More than 10 million teen drivers hit America's streets and highways every day to get to work, go to school and hang out with friends. For teens, a driver's license represents new-found freedom and the opportunity to learn responsibility. Many 16 year olds head to the DMV as soon as they are old enough to take a driving test. While having the independence to run errands and go to events may be important to teens, it can also be a major source of worry for their parents.
As you consider these facts about teen drivers, remember that the best way to keep teens safe behind the wheel is to provide good driver's education at home and in the classroom. Talk candidly with your teens about their driving habits. Researchers have found that teens whose parents are actively involved in their lives are twice as likely to wear their seat belts, so it pays for parents to tackle tough issues like teen driving in a positive, upfront way.
Teen Drivers and the Open Road
According to the Centers for Disease Control (CDC), auto accidents outpace all other accidents and illnesses as the leading cause of death for teens in the U.S. It is estimated that seven teenagers die every day in motor vehicle accidents, which means that about 2,700 teens are killed in car crashes yearly. Although the statistics are grim, the CDC is quick to point out that the majority of these crashes are preventable, so there is hope for concerned parents.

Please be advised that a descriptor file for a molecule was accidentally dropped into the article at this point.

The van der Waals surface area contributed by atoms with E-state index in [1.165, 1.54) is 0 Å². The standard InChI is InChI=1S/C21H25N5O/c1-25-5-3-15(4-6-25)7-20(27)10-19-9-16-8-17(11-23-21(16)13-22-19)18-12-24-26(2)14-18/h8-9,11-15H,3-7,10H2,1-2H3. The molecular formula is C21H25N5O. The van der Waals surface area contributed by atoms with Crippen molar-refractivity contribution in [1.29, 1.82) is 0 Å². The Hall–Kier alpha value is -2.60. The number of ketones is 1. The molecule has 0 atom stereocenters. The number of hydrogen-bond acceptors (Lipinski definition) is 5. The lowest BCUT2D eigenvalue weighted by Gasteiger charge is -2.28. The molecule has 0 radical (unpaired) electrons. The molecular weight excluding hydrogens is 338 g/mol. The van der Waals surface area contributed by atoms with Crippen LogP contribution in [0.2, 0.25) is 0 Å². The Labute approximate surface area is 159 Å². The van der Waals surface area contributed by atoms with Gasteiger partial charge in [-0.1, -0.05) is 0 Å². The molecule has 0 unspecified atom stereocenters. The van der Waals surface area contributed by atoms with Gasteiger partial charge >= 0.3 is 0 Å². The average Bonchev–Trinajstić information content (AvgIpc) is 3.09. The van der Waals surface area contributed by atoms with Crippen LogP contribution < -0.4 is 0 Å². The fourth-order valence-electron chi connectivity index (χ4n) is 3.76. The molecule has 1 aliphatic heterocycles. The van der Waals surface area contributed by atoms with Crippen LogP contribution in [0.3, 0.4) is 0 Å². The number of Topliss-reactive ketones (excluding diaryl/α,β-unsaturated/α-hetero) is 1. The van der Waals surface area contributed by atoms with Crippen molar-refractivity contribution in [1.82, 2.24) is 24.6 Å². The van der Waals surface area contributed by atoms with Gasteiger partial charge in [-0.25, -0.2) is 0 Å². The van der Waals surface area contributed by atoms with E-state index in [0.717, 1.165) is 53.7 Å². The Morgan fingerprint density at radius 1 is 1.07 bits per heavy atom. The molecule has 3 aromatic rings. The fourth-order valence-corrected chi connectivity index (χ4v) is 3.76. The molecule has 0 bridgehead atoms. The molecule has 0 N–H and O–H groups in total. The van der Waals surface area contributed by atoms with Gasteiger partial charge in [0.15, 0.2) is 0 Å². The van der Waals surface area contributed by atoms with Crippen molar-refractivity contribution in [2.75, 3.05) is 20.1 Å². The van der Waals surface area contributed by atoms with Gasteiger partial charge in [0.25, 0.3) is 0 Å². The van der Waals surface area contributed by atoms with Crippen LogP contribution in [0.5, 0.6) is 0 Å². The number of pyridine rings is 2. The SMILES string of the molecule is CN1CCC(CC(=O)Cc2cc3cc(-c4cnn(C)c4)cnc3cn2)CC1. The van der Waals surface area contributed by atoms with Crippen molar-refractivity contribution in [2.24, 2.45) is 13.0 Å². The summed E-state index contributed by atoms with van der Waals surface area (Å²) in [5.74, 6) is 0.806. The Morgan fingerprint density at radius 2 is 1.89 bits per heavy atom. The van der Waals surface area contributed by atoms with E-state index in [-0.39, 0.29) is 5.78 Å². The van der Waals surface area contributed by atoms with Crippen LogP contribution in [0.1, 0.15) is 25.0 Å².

One of the most daunting statistics about teen drivers released in the past five years showed that 74,000 teens are killed or seriously injured in accidents every year because they are not wearing seat belts. The presence of other teen passengers in a car has also been shown to distract teen drivers, triggering accidents. Of course, texting while driving and driving while drunk or high are also extremely dangerous. Statistics show that some 60 percent of teens involved in car accidents had been drinking before the accident.
While figures like this are scary, they also point to topics that parents should be sure to discuss with teen drivers. Get in the car with your teens to teach them good driving habits. Talk about how important it is to avoid distractions. Be sure that your kids understand how the graduated driver's license program in Texas works. In the first six months after a license has been issued, a teen can only drive with one non-family member under the age of 21 in the car. Enforcing this rule will help to keep your teen safe on the road.
Teen Drivers and Auto Insurance
In addition to safety concerns, many parents also have concerns about the costs of auto insurance for a teen driver. If you have added a teen driver to a policy before, you are already aware that teens aged 16 to 19 can be particularly expensive to insure. This is due to their inexperience on the road and to the fact that one in five teen drivers will be in an accident in the first six months after receiving their driver's license. Because insuring a teen can be expensive, talk to your insurance agent and plan ahead. Taking a few simple steps can help protect your teen and save you money.
Ask your insurance agent if your teen driver is eligible for discounts for having an excellent GPA or attending a safe driving course. You may also be able to bundle auto and home insurance into one policy to save money while increasing your total level of protection. Of course, your insurance agent will do more than just get you a great rate. Your agent can also provide you with insightful information about teen drivers and great pointers to help keep your teens safe on the road.